Math and science::Algebra::Aluffi

# Monomorphisms and epimorphisms

The ideas of injections and surjections in the context of sets and functions is paralleled in the context of categories by the concepts of monomorphisms and epimorphisms.

### Monomorphism

Let $$\cat{C}$$ be a category and $$A$$ and $$B$$ be objects of $$\cat{C}$$. A morphism $$f \in \cathom{C}(A, B)$$ is said to be a monomophism iff:

For all objects $$Z$$ of $$\cat{C}$$ and all morphisms $$\alpha', \, \alpha'' \in$$ [ what set? ]

[$? \implies ?$.]

An epimorphism is defined similarly, but with the composition order reversed.

### Epimorphism

Let $$\cat{C}$$ be a category and $$A$$ and $$B$$ be objects of $$\cat{C}$$. A morphism $$g \in \cathom{C}(A, B)$$ is said to be a monomophism iff:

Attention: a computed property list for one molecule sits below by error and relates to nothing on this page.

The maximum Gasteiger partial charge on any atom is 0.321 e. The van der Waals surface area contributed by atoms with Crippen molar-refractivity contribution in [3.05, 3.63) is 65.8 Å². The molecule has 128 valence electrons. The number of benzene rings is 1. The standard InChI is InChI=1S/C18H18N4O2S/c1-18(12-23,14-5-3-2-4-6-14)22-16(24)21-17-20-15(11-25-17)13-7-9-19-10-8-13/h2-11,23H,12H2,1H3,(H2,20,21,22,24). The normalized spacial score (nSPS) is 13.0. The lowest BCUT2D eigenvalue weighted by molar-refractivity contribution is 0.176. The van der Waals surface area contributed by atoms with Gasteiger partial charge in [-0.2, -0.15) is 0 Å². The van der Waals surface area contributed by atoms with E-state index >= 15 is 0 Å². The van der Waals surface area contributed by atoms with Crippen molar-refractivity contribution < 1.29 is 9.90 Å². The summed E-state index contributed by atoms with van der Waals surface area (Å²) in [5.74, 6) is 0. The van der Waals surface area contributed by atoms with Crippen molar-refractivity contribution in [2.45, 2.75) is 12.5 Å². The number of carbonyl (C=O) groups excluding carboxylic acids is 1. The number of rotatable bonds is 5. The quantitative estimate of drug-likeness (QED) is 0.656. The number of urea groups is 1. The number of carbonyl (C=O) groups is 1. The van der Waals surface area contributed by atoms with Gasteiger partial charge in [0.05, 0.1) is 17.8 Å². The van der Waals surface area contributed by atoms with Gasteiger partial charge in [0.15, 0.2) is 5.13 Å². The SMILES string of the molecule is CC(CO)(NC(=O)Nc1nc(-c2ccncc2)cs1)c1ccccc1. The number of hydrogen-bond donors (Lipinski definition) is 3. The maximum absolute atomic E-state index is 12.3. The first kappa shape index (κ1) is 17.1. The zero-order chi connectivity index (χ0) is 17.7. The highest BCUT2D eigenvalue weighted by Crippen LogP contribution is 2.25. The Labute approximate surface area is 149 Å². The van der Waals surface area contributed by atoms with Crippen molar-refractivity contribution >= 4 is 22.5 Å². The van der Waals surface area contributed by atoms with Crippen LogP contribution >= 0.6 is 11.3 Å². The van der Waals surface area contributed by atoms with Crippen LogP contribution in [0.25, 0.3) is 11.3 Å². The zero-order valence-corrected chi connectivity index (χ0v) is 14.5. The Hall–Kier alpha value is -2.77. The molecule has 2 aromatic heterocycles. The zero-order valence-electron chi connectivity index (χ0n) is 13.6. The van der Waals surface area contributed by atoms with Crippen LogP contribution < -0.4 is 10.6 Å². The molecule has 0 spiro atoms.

For all objects $$Z$$ of $$\cat{C}$$ and all morphisms $$\beta', \, \beta'' \in$$ [ what set? ]

[$? \implies ?$]

### Essense

If $$f$$ is a monomorphism and $$f \, \alpha$$ is $$f$$ composed with some unknown morphism $$\alpha$$, then knowing $$f$$ and $$f \, \alpha$$ is enough to information to recover $$\alpha$$ exactly.

In other words, there is no redundancy prodived by $$f$$ that allows two morphisms $$\alpha'$$ and $$\alpha''$$ to compose with $$f$$ such that $$f \, \alpha'$$ and $$f \, \alpha''$$ produce the same morphism.

Yet another wording: no morphism can 'hide' behind $$f$$.

Similarly, an epimorphism $$g$$ does not afford any ambiguity to morphisms that compose after $$g$$.